A villain who uses race to incite murder – small theatre’s Raj-based Othello has Moor power

Christopher Walker reviews William Shakespeare’s Othello, playing at the Union Theatre until April
6th . http://www.uniontheatre.biz/whats_on.html Box office – 020 7261 9876
**** (Four stars)
Walk into the Union Theatre right now, and you will be transported in time and space. Back to “British India” – the Raj of exactly one hundred years ago. The air is heavy with incense, and the sub-tropical soundscape had some punters fanning themselves with their programmes. Immersion theatre at its best. There is no question that director Phil Wilmott’s “bold new interpretation” of
Shakespeare’s Othello is a huge hit for this little theatre.
Shakespeare loved a villain. And in this production of this play, it certainly is Iago who steals the show. Rikki Lawton’s performance is simply outstanding. He perfectly captures the wheedling insincerity of Captain Othello’s chippy ensign sergeant Iago, and manhandles the sixteenth century English into Edwardian cockney. It is a big “ask”, but he delivers. You want underlying menace – no problem. He imbues the line “I hate the Moor” with a psychotic intent.
Othello is a very interesting window into the racial attitudes of Tudor London, and the different interpretations over the years are a catalogue of changing attitudes. Othello’s exact racial identity is a question of debate, and historically he has often been played by a white man in make-up. This
missed the crucial point that Othello must be “different,” an outsider, isolated amongst the white characters, and a contrast to his young wife Desdemona. And at the same time “accepted.”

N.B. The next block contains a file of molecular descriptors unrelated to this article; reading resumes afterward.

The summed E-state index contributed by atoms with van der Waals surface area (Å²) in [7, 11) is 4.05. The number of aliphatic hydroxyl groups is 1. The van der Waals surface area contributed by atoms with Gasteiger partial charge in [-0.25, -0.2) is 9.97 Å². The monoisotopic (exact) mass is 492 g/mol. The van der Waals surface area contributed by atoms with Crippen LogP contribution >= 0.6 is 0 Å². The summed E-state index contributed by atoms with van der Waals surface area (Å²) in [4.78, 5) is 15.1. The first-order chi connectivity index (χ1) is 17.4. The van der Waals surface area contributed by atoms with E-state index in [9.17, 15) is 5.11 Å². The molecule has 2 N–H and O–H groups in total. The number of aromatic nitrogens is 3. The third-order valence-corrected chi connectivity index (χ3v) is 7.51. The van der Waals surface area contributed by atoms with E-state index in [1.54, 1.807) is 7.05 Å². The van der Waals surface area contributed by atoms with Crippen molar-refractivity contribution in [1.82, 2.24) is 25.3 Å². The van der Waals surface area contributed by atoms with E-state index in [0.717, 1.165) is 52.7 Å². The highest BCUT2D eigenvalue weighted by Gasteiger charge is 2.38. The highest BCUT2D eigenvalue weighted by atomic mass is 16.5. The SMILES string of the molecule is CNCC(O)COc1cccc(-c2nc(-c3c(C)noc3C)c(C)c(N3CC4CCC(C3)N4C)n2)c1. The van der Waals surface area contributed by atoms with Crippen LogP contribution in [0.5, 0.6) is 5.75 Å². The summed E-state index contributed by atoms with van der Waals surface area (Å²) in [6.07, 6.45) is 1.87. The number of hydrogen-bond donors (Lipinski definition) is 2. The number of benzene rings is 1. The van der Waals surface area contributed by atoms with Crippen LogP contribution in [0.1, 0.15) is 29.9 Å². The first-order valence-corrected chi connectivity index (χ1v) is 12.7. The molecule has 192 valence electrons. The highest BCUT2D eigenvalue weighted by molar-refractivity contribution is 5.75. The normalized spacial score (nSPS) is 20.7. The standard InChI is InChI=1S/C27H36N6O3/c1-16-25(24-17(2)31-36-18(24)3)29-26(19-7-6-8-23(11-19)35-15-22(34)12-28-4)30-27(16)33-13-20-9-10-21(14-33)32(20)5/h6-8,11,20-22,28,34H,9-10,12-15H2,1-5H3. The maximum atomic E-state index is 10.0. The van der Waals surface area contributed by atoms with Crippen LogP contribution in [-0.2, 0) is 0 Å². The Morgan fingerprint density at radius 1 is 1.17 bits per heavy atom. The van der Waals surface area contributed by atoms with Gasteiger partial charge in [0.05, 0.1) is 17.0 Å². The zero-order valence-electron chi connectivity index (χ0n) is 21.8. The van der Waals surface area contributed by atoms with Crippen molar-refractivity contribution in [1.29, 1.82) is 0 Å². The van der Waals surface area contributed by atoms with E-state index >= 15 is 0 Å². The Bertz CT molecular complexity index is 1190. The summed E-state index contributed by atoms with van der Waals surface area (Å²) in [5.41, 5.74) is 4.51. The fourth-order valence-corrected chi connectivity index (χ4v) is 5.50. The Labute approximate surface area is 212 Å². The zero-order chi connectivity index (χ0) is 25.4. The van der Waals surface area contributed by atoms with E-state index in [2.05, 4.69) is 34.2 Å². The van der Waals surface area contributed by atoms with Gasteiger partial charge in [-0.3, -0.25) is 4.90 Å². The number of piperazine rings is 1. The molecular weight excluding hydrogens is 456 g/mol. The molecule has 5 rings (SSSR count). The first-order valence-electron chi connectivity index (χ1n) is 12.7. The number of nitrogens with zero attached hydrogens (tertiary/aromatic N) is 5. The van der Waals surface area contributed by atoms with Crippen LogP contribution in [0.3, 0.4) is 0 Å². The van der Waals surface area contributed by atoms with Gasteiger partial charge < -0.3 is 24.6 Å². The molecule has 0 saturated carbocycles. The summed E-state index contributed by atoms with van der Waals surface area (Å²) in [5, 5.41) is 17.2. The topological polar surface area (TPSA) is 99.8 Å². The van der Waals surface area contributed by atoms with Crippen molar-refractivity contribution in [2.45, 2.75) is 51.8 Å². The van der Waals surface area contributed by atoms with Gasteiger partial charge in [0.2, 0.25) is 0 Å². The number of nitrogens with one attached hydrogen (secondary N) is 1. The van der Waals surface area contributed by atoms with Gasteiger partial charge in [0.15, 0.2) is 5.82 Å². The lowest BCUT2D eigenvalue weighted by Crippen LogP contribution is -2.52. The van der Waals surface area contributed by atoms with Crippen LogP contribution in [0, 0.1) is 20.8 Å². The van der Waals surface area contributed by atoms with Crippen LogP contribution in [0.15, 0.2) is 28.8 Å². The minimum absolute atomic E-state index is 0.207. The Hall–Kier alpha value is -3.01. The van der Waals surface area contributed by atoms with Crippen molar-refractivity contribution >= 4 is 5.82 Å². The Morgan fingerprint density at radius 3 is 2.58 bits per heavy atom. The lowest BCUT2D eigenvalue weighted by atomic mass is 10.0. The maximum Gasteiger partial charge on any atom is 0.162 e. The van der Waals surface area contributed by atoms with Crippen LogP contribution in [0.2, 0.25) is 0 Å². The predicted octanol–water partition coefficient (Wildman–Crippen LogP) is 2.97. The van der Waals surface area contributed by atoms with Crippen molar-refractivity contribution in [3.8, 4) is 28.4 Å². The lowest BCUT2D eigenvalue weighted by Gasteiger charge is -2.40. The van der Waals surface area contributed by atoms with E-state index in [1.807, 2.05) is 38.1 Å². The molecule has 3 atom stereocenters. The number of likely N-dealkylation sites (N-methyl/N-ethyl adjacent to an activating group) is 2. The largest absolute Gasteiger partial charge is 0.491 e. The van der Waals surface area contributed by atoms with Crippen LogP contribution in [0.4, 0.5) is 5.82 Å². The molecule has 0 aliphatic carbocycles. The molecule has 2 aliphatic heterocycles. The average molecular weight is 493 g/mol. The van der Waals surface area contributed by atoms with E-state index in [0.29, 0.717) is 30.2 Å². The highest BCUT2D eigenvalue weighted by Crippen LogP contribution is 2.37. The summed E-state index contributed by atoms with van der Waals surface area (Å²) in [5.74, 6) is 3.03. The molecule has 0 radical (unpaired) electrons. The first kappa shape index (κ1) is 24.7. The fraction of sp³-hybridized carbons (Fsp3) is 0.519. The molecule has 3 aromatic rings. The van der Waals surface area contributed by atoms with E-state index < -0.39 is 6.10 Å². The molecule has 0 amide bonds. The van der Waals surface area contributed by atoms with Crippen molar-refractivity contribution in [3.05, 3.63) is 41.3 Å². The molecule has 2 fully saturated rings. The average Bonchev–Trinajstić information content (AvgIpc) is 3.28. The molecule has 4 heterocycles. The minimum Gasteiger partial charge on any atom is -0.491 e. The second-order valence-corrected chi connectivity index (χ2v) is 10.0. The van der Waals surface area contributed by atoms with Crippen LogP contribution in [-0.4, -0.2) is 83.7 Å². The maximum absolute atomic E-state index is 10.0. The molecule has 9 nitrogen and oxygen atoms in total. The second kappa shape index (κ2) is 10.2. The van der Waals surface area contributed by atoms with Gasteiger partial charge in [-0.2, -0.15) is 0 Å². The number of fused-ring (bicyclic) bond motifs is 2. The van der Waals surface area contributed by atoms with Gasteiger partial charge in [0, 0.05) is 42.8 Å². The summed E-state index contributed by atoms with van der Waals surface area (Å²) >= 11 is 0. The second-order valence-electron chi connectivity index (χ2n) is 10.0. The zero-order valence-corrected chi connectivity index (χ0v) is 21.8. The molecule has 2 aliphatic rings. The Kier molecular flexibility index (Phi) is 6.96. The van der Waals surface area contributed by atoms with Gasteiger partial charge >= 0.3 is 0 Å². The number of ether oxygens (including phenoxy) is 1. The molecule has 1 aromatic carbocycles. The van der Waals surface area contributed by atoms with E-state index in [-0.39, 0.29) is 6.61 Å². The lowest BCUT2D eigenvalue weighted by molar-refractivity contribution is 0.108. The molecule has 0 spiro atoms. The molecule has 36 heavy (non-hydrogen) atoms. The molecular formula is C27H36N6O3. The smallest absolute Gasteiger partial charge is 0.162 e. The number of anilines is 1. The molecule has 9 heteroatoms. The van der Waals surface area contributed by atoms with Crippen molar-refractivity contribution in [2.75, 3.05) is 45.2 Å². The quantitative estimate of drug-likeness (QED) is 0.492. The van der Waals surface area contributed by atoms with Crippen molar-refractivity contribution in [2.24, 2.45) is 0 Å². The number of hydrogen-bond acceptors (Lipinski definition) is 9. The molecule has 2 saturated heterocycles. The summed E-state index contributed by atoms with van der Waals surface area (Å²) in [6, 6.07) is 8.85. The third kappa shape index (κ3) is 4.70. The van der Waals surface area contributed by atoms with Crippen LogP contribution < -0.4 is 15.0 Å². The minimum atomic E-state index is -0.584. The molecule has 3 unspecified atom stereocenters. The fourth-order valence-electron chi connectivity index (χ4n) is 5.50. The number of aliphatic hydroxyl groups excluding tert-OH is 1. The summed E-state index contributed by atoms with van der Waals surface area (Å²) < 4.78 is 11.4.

Miranda Kauffman’s book “Black Tudors” published last year was an eye opener into just how many black people there were in 16th century London. She identified 360 different individuals, all living perfectly normal lives. Everything from a courtier to a blacksmith. They were remarkably accepted – such as the family of a black silk-weaver living in Southwark in the 1580s, close to this very theatre. Slaves on Spanish ships then passing through London (this is before the British slave trade of course) were set free by English courts, if they stepped on English soil. Or as the Judge put it: “England has too pure an air for Slaves to breathe in.” Multicultural London has deep roots.
As such it was fitting that Othello was first played by a black man on the London stage in 1833 – the African American Ira Aldridge who had to come here to further his theatrical career. In the States he’d have still been in chains. In this production Matthew Wade, who is of mixed race, successfully portrays Othello as an Indian captain. He is a tortured soul prone to epileptic fits and torn between his roots and his chosen career. He dramatically castes off his British uniform halfway through the play. He is Iago’s patsy, easily manipulated into becoming “the green-eyed monster.” The phrase originates here.
The two female parts – Desdemona and Iago’s wife Emilia – have their fair share of lines. Carlotta de Gregori’s Desdemona is all innocence, and I have to say Claire Lloyd is the best Emilia I have seen.
Indeed. Phil Wilmott deserves top marks for coaxing quite such outstanding performances from so many of his players. Young Maximilian Marston brings more life to Roderigo than any other production – a dissolute coke-snorting youth in faded flannels. His patriotic songs on the club piano add to our “immersion”. Likewise, Jerome Dowling’s padre Cassio is well carried, while Megan Grech
gives the role of Bianca real meaning. The creative team achieve miracles on a tight budget. Sound designer Julian Starr deserves a particular “shout-out” for all that tropical squawking.
“Bold new interpretations” of Shakespeare often fall short, particularly in small fringe theatres. But Phil Willmott and his team have really triumphed here.

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